The American stock market is home to a growing number of ambitious China-based tech companies. It's no wonder, as this country's investors seem to have a generous appetite for issuers active in the massive Asian market.

Despite recent hiccups, Chinese stocks such as Baidu and NetEase have historically delivered impressive returns over their time on American exchanges. Investors of the country's GDS Holdings will be hoping for the same after the stock hits the market on Wednesday. Here's a brief look at the company and a few words about its IPO.

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GDS Holdings

GDS Holdings develops and operates a network of data centers -- the facilities that centralize an organization's IT effort -- in China.

All told, as of the end of this past September, it operated nearly 49,000 square meters (527,432 square feet) of data center space located in the key cities of Beijing, Shanghai, Chengdu, Guangzhou, and the "special administrative region" of Hong Kong. Almost 94% of this space was committed. Another 37,000 square meters (398,265 square feet) are under construction.

In its prospectus, GDS Holdings cites data from 451 Research stating that it is the top high-performance, carrier-neutral data center service provider in China, with a market share of just under 25%. It also quotes a 451 Research estimate that the domestic market is anticipated to keep growing, from last year's $1.5 billion to $2.4 billion in 2018.

Judging by the financial statements provided by GDS Holdings, it seems the company has so far benefited from this growth -- at least on the top line. Full-year 2015 revenue was almost 704 million yuan ($104 million), well up from the 2014 tally of 468 million yuan ($69 million).

For the most recent six-month periods, January to June 2016 saw the company book revenue of 447 million yuan ($66 million), against 305 million yuan ($45 million) in the same period the previous year.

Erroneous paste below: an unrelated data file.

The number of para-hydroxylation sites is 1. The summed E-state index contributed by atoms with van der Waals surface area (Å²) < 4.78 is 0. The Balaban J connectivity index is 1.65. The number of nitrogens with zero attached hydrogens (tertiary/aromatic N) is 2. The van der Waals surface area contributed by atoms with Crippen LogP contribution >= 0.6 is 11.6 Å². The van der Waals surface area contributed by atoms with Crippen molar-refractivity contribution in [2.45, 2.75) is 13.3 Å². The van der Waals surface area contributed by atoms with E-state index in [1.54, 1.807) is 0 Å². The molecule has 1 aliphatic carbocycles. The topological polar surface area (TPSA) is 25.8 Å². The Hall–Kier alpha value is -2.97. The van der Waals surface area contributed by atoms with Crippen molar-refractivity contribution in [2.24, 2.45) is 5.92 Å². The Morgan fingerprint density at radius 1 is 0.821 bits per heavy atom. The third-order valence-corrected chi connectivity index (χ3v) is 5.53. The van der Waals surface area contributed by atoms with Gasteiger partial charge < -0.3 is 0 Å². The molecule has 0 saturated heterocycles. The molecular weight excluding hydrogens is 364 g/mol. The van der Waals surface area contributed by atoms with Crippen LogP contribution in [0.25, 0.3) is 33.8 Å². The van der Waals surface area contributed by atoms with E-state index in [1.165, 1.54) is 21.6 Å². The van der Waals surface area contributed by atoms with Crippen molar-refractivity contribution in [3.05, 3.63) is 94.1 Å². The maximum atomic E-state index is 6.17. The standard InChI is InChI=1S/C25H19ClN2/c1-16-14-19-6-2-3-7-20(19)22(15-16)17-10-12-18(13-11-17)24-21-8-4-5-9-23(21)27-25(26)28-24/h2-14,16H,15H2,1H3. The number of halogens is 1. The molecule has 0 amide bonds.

However, GDS Holdings posted net losses in all of those periods. In fact, full-year 2015's bottom-line deficit of almost 217 million yuan ($32 million) was almost equaled by the January-June 2016 shortfall of 216 million yuan ($32 million).

This Fool's take

By entering the U.S. market, GDS Holdings is coming into a field of established competitors. CoreSite Realty (NYSE:COR), Digital Realty Trust (NYSE:DLR), and QTS (NYSE:QTS) have all been popular stocks on the exchange for years.

It will be a challenge for the Chinese company to distinguish itself in such a crowd, not least because the American incumbents have performed very well in terms of both fundamentals and shareholder return. CoreSite has more than doubled its return over the past two years, with Digital Realty Trust gaining 49% and QTS rising 39%.

Also, unlike GDS Holdings -- which is structured as a traditional company -- those American companies are all real estate investment trusts. This structure requires an entity to pay out the bulk of its earnings as shareholder dividends. Since CoreSite, Digital Realty Trust, and QTS have been consistently profitable of late, this means a steady stream of investor distributions.

GDS Holdings, on the other hand, has never paid a dividend. And in its prospectus, it admits that it has no plans to do so in the immediate future.

So in spite of its obvious growth potential and those climbing top-line figures, I don't think GDS Holdings will look tempting next to those companies. Additionally, its fellow China tech companies are more established and reliably profitable, and thus more likely to be favored by investors who want to put money into that country's tech sector.

This stock will be an interesting and unique addition to the lineup of data center providers currently listed on our stock exchanges. But I wouldn't expect it to be any more popular than its American data center rivals or its fellow Chinese techs.

The details

GDS Holdings is selling 19.25 million American Depositary Shares in its IPO. These are set to be priced between $12 and $14 per ADS. The company will be listed on the Nasdaq under the ticker symbol GDS.

The issue's underwriting syndicate includes Credit Suisse, JPMorgan Chase division J.P. Morgan, and Citigroup.

This article represents the opinion of the writer, who may disagree with the “official” recommendation position of a Motley Fool premium advisory service. We’re motley! Questioning an investing thesis -- even one of our own -- helps us all think critically about investing and make decisions that help us become smarter, happier, and richer.